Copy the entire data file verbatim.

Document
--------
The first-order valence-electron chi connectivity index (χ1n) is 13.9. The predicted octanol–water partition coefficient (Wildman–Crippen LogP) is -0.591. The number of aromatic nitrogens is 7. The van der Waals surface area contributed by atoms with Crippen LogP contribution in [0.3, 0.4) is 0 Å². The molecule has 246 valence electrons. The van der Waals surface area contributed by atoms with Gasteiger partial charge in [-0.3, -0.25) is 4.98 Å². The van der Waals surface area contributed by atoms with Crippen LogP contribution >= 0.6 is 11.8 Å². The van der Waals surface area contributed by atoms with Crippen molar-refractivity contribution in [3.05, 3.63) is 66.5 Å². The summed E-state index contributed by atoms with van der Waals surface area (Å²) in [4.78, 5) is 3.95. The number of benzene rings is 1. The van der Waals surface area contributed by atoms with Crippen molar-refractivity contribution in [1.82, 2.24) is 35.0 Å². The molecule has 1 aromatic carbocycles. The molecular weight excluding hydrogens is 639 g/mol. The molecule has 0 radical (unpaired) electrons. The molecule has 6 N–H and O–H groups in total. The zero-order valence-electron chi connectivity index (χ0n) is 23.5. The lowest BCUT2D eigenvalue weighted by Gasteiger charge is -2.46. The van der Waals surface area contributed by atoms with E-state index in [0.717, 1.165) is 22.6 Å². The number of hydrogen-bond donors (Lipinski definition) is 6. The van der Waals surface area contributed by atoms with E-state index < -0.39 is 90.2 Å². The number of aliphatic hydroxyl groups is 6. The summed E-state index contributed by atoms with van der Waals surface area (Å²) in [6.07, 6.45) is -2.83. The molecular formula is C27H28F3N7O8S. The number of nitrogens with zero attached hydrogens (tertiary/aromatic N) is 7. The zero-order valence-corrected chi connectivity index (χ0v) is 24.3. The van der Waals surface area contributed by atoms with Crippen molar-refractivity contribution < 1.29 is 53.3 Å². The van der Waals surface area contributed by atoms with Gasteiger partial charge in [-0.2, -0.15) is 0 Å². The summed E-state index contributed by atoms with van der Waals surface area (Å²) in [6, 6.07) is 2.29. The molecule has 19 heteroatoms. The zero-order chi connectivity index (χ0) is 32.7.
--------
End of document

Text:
The first-order valence-electron chi connectivity index (χ1n) is 13.9. The predicted octanol–water partition coefficient (Wildman–Crippen LogP) is -0.591. The number of aromatic nitrogens is 7. The van der Waals surface area contributed by atoms with Crippen LogP contribution in [0.3, 0.4) is 0 Å². The molecule has 246 valence electrons. The van der Waals surface area contributed by atoms with Gasteiger partial charge in [-0.3, -0.25) is 4.98 Å². The van der Waals surface area contributed by atoms with Crippen LogP contribution >= 0.6 is 11.8 Å². The van der Waals surface area contributed by atoms with Crippen molar-refractivity contribution in [3.05, 3.63) is 66.5 Å². The summed E-state index contributed by atoms with van der Waals surface area (Å²) in [4.78, 5) is 3.95. The number of benzene rings is 1. The van der Waals surface area contributed by atoms with Crippen molar-refractivity contribution in [1.82, 2.24) is 35.0 Å². The molecule has 1 aromatic carbocycles. The molecular weight excluding hydrogens is 639 g/mol. The molecule has 0 radical (unpaired) electrons. The molecule has 6 N–H and O–H groups in total. The zero-order valence-electron chi connectivity index (χ0n) is 23.5. The lowest BCUT2D eigenvalue weighted by Gasteiger charge is -2.46. The van der Waals surface area contributed by atoms with E-state index in [0.717, 1.165) is 22.6 Å². The number of hydrogen-bond donors (Lipinski definition) is 6. The van der Waals surface area contributed by atoms with E-state index < -0.39 is 90.2 Å². The number of aliphatic hydroxyl groups is 6. The summed E-state index contributed by atoms with van der Waals surface area (Å²) in [6.07, 6.45) is -2.83. The molecular formula is C27H28F3N7O8S. The number of nitrogens with zero attached hydrogens (tertiary/aromatic N) is 7. The zero-order valence-corrected chi connectivity index (χ0v) is 24.3. The van der Waals surface area contributed by atoms with Crippen molar-refractivity contribution < 1.29 is 53.3 Å². The van der Waals surface area contributed by atoms with Gasteiger partial charge in [-0.2, -0.15) is 0 Å². The summed E-state index contributed by atoms with van der Waals surface area (Å²) in [6, 6.07) is 2.29. The molecule has 19 heteroatoms. The zero-order chi connectivity index (χ0) is 32.7.